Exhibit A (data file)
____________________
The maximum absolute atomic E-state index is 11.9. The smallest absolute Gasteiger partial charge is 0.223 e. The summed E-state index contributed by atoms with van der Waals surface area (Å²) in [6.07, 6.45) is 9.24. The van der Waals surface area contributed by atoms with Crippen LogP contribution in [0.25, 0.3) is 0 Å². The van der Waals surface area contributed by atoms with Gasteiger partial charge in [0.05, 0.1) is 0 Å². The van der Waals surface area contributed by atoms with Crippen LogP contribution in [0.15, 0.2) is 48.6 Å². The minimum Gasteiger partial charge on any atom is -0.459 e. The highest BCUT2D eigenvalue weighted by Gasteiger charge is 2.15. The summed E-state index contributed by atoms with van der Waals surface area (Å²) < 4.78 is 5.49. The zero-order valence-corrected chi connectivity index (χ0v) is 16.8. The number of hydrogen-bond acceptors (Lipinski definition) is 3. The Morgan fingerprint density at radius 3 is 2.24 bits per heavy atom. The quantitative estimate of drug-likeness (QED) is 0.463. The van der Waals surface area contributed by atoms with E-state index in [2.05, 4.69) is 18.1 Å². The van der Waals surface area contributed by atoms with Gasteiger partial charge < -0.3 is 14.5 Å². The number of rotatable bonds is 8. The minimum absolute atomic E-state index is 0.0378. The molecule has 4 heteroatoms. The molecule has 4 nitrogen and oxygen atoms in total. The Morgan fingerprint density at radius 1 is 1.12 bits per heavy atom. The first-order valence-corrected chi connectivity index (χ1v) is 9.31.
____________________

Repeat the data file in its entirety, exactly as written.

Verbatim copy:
The maximum absolute atomic E-state index is 11.9. The smallest absolute Gasteiger partial charge is 0.223 e. The summed E-state index contributed by atoms with van der Waals surface area (Å²) in [6.07, 6.45) is 9.24. The van der Waals surface area contributed by atoms with Crippen LogP contribution in [0.25, 0.3) is 0 Å². The van der Waals surface area contributed by atoms with Gasteiger partial charge in [0.05, 0.1) is 0 Å². The van der Waals surface area contributed by atoms with Crippen LogP contribution in [0.15, 0.2) is 48.6 Å². The minimum Gasteiger partial charge on any atom is -0.459 e. The highest BCUT2D eigenvalue weighted by Gasteiger charge is 2.15. The summed E-state index contributed by atoms with van der Waals surface area (Å²) < 4.78 is 5.49. The zero-order valence-corrected chi connectivity index (χ0v) is 16.8. The number of hydrogen-bond acceptors (Lipinski definition) is 3. The Morgan fingerprint density at radius 3 is 2.24 bits per heavy atom. The quantitative estimate of drug-likeness (QED) is 0.463. The van der Waals surface area contributed by atoms with E-state index in [2.05, 4.69) is 18.1 Å². The van der Waals surface area contributed by atoms with Gasteiger partial charge < -0.3 is 14.5 Å². The number of rotatable bonds is 8. The minimum absolute atomic E-state index is 0.0378. The molecule has 4 heteroatoms. The molecule has 4 nitrogen and oxygen atoms in total. The Morgan fingerprint density at radius 1 is 1.12 bits per heavy atom. The first-order valence-corrected chi connectivity index (χ1v) is 9.31.